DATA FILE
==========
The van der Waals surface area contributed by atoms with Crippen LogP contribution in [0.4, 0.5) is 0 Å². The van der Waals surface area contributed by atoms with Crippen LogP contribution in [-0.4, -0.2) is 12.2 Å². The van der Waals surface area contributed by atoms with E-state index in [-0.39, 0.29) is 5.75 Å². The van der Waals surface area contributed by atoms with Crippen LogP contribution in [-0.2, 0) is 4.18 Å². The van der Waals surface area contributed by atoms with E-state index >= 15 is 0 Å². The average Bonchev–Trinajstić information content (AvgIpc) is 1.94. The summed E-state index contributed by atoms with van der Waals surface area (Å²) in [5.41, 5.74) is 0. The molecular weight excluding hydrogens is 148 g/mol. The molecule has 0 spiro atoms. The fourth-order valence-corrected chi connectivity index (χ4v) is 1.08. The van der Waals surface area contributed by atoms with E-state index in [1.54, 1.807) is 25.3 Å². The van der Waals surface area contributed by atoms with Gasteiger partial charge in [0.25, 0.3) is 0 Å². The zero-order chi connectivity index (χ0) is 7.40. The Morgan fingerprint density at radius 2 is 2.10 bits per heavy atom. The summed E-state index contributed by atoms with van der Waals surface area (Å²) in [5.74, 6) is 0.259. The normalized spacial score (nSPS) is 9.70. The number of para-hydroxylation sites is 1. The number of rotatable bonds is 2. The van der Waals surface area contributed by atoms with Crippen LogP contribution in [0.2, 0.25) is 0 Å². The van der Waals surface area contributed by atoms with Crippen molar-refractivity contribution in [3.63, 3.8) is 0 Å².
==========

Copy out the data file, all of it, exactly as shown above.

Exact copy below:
The van der Waals surface area contributed by atoms with Crippen LogP contribution in [0.4, 0.5) is 0 Å². The van der Waals surface area contributed by atoms with Crippen LogP contribution in [-0.4, -0.2) is 12.2 Å². The van der Waals surface area contributed by atoms with E-state index in [-0.39, 0.29) is 5.75 Å². The van der Waals surface area contributed by atoms with Crippen LogP contribution in [-0.2, 0) is 4.18 Å². The van der Waals surface area contributed by atoms with E-state index >= 15 is 0 Å². The average Bonchev–Trinajstić information content (AvgIpc) is 1.94. The summed E-state index contributed by atoms with van der Waals surface area (Å²) in [5.41, 5.74) is 0. The molecular weight excluding hydrogens is 148 g/mol. The molecule has 0 spiro atoms. The fourth-order valence-corrected chi connectivity index (χ4v) is 1.08. The van der Waals surface area contributed by atoms with E-state index in [1.54, 1.807) is 25.3 Å². The van der Waals surface area contributed by atoms with Gasteiger partial charge in [0.25, 0.3) is 0 Å². The zero-order chi connectivity index (χ0) is 7.40. The Morgan fingerprint density at radius 2 is 2.10 bits per heavy atom. The summed E-state index contributed by atoms with van der Waals surface area (Å²) in [5.74, 6) is 0.259. The normalized spacial score (nSPS) is 9.70. The number of para-hydroxylation sites is 1. The number of rotatable bonds is 2. The van der Waals surface area contributed by atoms with Crippen LogP contribution in [0.2, 0.25) is 0 Å². The van der Waals surface area contributed by atoms with Crippen molar-refractivity contribution in [3.63, 3.8) is 0 Å².